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  • Broadcast in Religion



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If you’ve ever said anything remotely close to “This is the WORST day ever!” then you’ve used catastrophic language. When you look back on that day a week, month or year later nine times out of ten you wouldn’t classify it as your “worst” day ever. Going catastrophic is universal, we all do it, however, the best life managers are able to minimize their catastrophizing.

Common catastrophic terms include: horrible, starving, awful, terrible, nightmare, disaster, and worst.

Sometimes we go catastrophic over an in-the-moment event like if we lock our keys in the car. We can easily agree, in the calm of reading an article like this, that locking our keys in the car is pretty low on the major life-events scale. But what about when you’ve had three hours of sleep, you’re in fear of losing your job and one of your kids has been getting solid Fs on his report card? Think it’d be unheard of to say “Worst day ever!” Of course not.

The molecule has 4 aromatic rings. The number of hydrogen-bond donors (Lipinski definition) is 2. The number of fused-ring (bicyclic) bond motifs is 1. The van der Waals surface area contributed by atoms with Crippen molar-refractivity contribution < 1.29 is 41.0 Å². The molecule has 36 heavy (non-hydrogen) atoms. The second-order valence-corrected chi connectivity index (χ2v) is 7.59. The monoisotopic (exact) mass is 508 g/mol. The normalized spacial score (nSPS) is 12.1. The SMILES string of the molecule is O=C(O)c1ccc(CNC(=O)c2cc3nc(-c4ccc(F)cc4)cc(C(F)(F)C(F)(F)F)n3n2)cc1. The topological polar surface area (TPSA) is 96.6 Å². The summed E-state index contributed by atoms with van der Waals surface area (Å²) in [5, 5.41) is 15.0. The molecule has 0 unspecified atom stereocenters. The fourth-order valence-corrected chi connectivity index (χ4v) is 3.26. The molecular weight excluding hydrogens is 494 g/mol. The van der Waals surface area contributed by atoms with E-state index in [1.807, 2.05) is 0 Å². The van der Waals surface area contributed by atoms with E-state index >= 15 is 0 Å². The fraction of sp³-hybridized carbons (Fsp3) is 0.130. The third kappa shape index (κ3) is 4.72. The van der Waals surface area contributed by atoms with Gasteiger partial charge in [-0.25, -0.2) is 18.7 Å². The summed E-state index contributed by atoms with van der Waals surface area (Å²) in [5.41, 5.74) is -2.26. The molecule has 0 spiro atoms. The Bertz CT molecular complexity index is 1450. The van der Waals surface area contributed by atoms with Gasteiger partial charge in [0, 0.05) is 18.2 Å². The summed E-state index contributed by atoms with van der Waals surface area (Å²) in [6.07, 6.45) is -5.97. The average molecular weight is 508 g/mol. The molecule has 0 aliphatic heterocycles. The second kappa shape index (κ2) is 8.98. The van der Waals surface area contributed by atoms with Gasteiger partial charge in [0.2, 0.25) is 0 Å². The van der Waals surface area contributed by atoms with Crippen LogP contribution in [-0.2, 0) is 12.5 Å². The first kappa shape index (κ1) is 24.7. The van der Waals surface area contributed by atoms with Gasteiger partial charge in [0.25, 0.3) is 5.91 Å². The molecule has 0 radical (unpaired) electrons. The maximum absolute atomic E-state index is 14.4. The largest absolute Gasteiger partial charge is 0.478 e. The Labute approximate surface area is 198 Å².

To better manage the in-the-moment events it takes a lot of practice changing our language. In essence, you need to bring it down a notch. Instead of saying “worst” choose a different, less inflammatory word – even “bad” is better than “worst.” Instead of “awful” say “uncomfortable.” Instead of “horrible” say “difficult.” The idea isn’t to act as though whatever just happened is a day at Disney but instead NOT make whatever just happened seem as bad as a loved one being murdered.

The more often you choose the less catastrophic, less inflammatory, less panic inducing word the better you’ll get. It really is like a muscle and NOT like eye color. It gets stronger the more you use it.